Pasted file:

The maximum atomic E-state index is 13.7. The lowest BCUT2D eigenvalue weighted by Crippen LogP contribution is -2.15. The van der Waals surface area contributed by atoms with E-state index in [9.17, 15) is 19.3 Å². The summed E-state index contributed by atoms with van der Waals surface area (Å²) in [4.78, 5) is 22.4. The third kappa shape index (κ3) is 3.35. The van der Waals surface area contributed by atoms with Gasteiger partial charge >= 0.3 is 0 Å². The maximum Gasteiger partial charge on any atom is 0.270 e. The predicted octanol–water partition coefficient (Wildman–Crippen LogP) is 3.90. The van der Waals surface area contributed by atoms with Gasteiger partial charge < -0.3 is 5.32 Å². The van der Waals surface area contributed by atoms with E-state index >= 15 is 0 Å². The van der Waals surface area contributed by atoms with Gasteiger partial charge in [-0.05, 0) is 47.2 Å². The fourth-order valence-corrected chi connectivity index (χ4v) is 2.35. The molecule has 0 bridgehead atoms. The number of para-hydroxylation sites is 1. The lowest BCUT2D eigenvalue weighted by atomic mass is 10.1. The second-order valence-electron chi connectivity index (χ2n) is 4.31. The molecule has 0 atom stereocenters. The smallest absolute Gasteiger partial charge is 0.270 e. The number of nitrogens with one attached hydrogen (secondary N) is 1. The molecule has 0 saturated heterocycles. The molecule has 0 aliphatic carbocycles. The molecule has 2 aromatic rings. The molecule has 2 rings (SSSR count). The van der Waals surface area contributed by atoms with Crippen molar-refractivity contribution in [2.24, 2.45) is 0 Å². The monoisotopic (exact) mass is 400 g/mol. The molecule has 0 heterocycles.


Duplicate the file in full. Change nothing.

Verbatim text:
The maximum atomic E-state index is 13.7. The lowest BCUT2D eigenvalue weighted by Crippen LogP contribution is -2.15. The van der Waals surface area contributed by atoms with E-state index in [9.17, 15) is 19.3 Å². The summed E-state index contributed by atoms with van der Waals surface area (Å²) in [4.78, 5) is 22.4. The third kappa shape index (κ3) is 3.35. The van der Waals surface area contributed by atoms with Gasteiger partial charge >= 0.3 is 0 Å². The maximum Gasteiger partial charge on any atom is 0.270 e. The predicted octanol–water partition coefficient (Wildman–Crippen LogP) is 3.90. The van der Waals surface area contributed by atoms with Gasteiger partial charge < -0.3 is 5.32 Å². The van der Waals surface area contributed by atoms with E-state index >= 15 is 0 Å². The van der Waals surface area contributed by atoms with Gasteiger partial charge in [-0.05, 0) is 47.2 Å². The fourth-order valence-corrected chi connectivity index (χ4v) is 2.35. The molecule has 0 bridgehead atoms. The number of para-hydroxylation sites is 1. The lowest BCUT2D eigenvalue weighted by atomic mass is 10.1. The second-order valence-electron chi connectivity index (χ2n) is 4.31. The molecule has 0 atom stereocenters. The smallest absolute Gasteiger partial charge is 0.270 e. The number of nitrogens with one attached hydrogen (secondary N) is 1. The molecule has 0 saturated heterocycles. The molecule has 0 aliphatic carbocycles. The molecule has 2 aromatic rings. The molecule has 2 rings (SSSR count). The van der Waals surface area contributed by atoms with Crippen molar-refractivity contribution in [2.24, 2.45) is 0 Å². The monoisotopic (exact) mass is 400 g/mol. The molecule has 0 heterocycles.